“CUA’s program is different from most musical theatre programs, which offer a B.F.A. The voice training gave me a huge advantage in stepping into this lead role. The program emphasizes musicality, music theory, ear training, sight singing. I went through four levels of music theory. I didn’t realize at the time how beneficial all of that would be in preparing me to perform at the professional level.”
Tom Pedersen, chair of CUA’s musical theatre division, said he wasn’t surprised a bit when he heard that O’Brien had stepped into the demanding role with so little notice. “I had no doubt he had the training and the talent to handle it,” he says. Pedersen and Grayson Wagstaff, dean of the music school, went to see O’Brien and several other music school alumni who were in the ensemble of Miss Saigon, and he says they felt like proud parents.
“It really is emotional when you see your students on stage, succeeding, following their passion,” Pedersen says.
O’Brien fell in love with musical theatre at a young age at the Circle Theatre in Forest Park, Ill. “My twin brother and I were in so many of their youth productions that they asked us to join the theatre as junior company members. We sat in on company meetings and I loved being involved in all aspects of theatre from costume and set design, to choreography and directing, to performing. I love seeing all that creativity come together.”
O’Brien says he knew he wanted to attend Catholic University right after his audition there. “It was a very comfortable, inviting, and supportive process and experience. I knew I wanted to be on stage many more times in Ward Recital Hall.”
His favorite part on the CUA stage was Anthony, one of the principal roles in Sweeney Todd. “It’s one of my favorite musicals and the role was a dream come true.” Other highlights while a student at CUA included performances with his classmates at the Kennedy Center for the Performing Arts.
O’Brien, who has appeared professionally in several regional theatres including Olney Theatre and Keegan Theatre, says he is grateful to be supporting himself as a working actor. Last January, he was nominated, along with several CUA students and alumni, for a Helen Hayes Award for Outstanding Ensemble, Resident Musical, for Spring Awakening at Keegan Theatre.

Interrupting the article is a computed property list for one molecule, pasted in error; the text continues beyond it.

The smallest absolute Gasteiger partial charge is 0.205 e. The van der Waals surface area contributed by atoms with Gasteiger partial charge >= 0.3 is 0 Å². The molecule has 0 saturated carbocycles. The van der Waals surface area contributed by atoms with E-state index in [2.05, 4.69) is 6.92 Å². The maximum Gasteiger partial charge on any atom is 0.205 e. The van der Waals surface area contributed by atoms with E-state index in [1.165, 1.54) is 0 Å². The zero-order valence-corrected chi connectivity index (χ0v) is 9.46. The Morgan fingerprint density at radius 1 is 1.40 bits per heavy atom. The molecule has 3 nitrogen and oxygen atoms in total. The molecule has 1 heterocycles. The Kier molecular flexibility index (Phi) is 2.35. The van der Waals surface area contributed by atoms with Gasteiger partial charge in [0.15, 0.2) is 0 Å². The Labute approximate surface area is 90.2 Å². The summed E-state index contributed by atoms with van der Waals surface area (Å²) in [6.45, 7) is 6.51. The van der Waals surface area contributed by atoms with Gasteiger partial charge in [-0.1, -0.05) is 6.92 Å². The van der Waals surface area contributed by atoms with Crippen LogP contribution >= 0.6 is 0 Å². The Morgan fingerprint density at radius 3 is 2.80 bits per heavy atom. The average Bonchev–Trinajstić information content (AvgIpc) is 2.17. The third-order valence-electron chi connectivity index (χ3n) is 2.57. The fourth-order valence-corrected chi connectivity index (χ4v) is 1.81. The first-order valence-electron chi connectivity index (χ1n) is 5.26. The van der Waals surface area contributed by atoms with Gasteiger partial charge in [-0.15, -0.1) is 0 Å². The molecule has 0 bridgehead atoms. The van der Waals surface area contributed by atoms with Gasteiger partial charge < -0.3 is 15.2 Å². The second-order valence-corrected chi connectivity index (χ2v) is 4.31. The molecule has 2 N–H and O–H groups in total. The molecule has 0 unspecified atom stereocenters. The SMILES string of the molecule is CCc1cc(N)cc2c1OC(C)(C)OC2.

Broadway, he says, is always a goal. “But I’m in no hurry right now. I’m enjoying the D.C. theatre community and I might even like to head back home to Chicago to try opportunities there.”
His advice to budding performers? “You will hear the word ‘no’ over and over again. Don’t get discouraged. Stay confident in your talent and your passion. You will find work. And when you do, learn and grow and take something away from every performance experience that will make you even better prepared for the next opportunity.”
Next up for O’Brien is Signature’s production of Gypsy, in which he appears in the ensemble. Who knows where that opportunity will lead…
Gannon O’BrienHometown: River Forest, Ill.
Degree: Bachelor of Music in musical theatre, 2011
Favorite place on campus: A tie between the Benjamin T. Rome School of Music and the Pryz
Favorite course at CUA: Body Movement
Favorite musical he’s appeared in: Spring Awakening
Dream role: Marius in Les Miserables